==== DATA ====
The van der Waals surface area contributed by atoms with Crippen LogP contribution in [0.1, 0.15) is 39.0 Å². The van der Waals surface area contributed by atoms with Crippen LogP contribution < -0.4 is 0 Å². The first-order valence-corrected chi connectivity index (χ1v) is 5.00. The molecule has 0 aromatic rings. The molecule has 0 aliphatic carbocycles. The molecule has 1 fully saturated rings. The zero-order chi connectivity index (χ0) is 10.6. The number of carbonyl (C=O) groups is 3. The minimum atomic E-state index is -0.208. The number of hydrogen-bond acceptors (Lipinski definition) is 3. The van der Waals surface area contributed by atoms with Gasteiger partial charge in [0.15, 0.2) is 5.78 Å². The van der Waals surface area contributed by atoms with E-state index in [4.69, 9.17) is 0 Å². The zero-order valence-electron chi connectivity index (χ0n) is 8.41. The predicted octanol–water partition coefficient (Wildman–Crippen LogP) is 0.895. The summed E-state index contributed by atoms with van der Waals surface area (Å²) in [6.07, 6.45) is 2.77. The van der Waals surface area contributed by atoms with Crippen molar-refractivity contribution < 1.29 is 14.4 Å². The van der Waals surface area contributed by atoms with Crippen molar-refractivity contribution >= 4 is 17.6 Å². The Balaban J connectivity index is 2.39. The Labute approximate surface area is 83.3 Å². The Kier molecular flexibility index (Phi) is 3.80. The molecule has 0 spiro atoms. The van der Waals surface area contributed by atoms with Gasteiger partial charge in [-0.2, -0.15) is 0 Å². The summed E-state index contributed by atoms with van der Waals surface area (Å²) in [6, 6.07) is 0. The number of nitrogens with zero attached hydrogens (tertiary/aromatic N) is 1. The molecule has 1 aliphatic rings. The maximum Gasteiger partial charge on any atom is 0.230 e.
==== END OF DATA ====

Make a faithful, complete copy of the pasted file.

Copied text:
The van der Waals surface area contributed by atoms with Crippen LogP contribution in [0.1, 0.15) is 39.0 Å². The van der Waals surface area contributed by atoms with Crippen LogP contribution < -0.4 is 0 Å². The first-order valence-corrected chi connectivity index (χ1v) is 5.00. The molecule has 0 aromatic rings. The molecule has 0 aliphatic carbocycles. The molecule has 1 fully saturated rings. The zero-order chi connectivity index (χ0) is 10.6. The number of carbonyl (C=O) groups is 3. The minimum atomic E-state index is -0.208. The number of hydrogen-bond acceptors (Lipinski definition) is 3. The van der Waals surface area contributed by atoms with Gasteiger partial charge in [0.15, 0.2) is 5.78 Å². The van der Waals surface area contributed by atoms with E-state index in [4.69, 9.17) is 0 Å². The zero-order valence-electron chi connectivity index (χ0n) is 8.41. The predicted octanol–water partition coefficient (Wildman–Crippen LogP) is 0.895. The summed E-state index contributed by atoms with van der Waals surface area (Å²) in [6.07, 6.45) is 2.77. The van der Waals surface area contributed by atoms with Crippen molar-refractivity contribution < 1.29 is 14.4 Å². The van der Waals surface area contributed by atoms with Crippen molar-refractivity contribution >= 4 is 17.6 Å². The Balaban J connectivity index is 2.39. The Labute approximate surface area is 83.3 Å². The Kier molecular flexibility index (Phi) is 3.80. The molecule has 0 spiro atoms. The van der Waals surface area contributed by atoms with Gasteiger partial charge in [-0.2, -0.15) is 0 Å². The summed E-state index contributed by atoms with van der Waals surface area (Å²) in [6, 6.07) is 0. The number of nitrogens with zero attached hydrogens (tertiary/aromatic N) is 1. The molecule has 1 aliphatic rings. The maximum Gasteiger partial charge on any atom is 0.230 e.